The differences between the book and movie diverge greatly when it comes to the characters in the story.   Some of the names were changed by filmmakers but the core group of  Karen Hill, Jimmy Burke (1931-1996) (last name changed to Conway in the film),  Thomas “Tommy” DeSimone (1950-1979) (last named change to DeVito in the film) and the crew at Robert’s lounge are all here, with each playing a different role in the story.   However, Hill is the main focus and his story is told spot on in the film. I personally think Liotta nailed the role perfectly with the only exception that the real-life Hill was a far heavier drinker and more reckless.

In the film, only the biggest schemes that took place are shown, most likely due to time constraints.  Hill goes into more detail here about how he learned to score and bring in money for the family through dozens of smaller schemes that range from credit car fraud to cigarette hijacking.  Many of the schemes are low-level but Hill made a name for himself with the Air France robbery in 1967 and later Lufthansa heist in 1978.  The latter placed the Lucchese family on a level of infamy from which is has never returned.  And on a side note,  the money and jewelry taken from the heist were never recovered.  Exactly what Burke did with money and jewelry remains a mystery.  And because all of the major players involved are now deceased, whatever information could have been gleaned is most likely lost for good.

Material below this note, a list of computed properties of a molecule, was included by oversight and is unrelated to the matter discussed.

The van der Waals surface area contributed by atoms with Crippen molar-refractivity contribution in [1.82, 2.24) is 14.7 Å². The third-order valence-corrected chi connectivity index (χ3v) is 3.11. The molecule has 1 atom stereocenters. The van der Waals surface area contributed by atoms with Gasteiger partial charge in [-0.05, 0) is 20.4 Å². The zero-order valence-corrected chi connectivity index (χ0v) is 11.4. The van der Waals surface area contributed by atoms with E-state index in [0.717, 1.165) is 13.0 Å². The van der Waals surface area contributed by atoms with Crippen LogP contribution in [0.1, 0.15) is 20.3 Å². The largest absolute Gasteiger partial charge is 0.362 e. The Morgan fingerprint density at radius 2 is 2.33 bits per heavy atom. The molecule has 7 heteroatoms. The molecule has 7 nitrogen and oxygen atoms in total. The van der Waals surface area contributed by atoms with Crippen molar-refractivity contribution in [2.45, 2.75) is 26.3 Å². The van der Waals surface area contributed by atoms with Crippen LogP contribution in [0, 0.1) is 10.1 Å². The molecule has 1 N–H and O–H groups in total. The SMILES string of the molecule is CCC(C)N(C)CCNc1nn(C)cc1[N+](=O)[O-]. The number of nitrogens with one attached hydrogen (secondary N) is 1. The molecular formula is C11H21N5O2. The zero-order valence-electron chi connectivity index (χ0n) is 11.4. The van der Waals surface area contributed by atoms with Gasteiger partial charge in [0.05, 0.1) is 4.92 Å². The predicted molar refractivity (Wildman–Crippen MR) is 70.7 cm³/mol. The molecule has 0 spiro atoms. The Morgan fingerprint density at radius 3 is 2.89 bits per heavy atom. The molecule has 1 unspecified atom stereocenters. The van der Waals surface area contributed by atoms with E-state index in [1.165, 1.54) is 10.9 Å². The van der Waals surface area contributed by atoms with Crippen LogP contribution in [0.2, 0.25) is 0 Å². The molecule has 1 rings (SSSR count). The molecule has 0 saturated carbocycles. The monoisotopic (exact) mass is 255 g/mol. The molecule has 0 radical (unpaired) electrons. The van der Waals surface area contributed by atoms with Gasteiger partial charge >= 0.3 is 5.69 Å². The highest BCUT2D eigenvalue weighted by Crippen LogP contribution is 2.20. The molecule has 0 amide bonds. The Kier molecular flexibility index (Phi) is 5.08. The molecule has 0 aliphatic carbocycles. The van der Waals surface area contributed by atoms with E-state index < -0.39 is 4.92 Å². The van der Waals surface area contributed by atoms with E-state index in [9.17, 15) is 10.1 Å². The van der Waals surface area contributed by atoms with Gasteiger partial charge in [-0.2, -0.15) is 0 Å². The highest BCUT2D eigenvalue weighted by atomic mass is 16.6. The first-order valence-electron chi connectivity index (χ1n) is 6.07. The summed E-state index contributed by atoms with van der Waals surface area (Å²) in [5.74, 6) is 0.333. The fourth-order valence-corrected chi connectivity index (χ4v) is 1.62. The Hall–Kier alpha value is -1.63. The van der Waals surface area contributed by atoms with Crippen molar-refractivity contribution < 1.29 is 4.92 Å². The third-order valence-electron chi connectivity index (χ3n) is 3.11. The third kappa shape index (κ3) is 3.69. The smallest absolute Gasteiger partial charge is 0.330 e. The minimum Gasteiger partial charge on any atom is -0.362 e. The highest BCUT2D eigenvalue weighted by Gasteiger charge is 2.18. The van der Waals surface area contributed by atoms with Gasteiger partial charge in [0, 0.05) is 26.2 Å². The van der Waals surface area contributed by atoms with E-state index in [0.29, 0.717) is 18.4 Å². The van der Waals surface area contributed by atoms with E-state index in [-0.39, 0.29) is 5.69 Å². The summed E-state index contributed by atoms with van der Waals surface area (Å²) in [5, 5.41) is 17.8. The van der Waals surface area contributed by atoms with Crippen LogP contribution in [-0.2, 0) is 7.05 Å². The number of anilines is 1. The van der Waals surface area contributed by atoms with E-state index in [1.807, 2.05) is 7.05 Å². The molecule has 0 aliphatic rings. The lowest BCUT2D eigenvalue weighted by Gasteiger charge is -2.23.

There is one aspect of the book that might confuse some readers.  In the story, Henry and wife Karen have two daughters and the same is portrayed in the film. However in real life, the couple had a son Gregg and daughter Gina.  Hill later had a third child Justin with Kelly Alor, but that took place long after the film had been released and this book had been published.  The most reasonable explanation that I can think of is that at the time the movie was released, Hill’s family was still in the Federal Witness Protection Program and keeping their identities secret was of utmost concern as the Mafia still had an open contract on Hill’s life.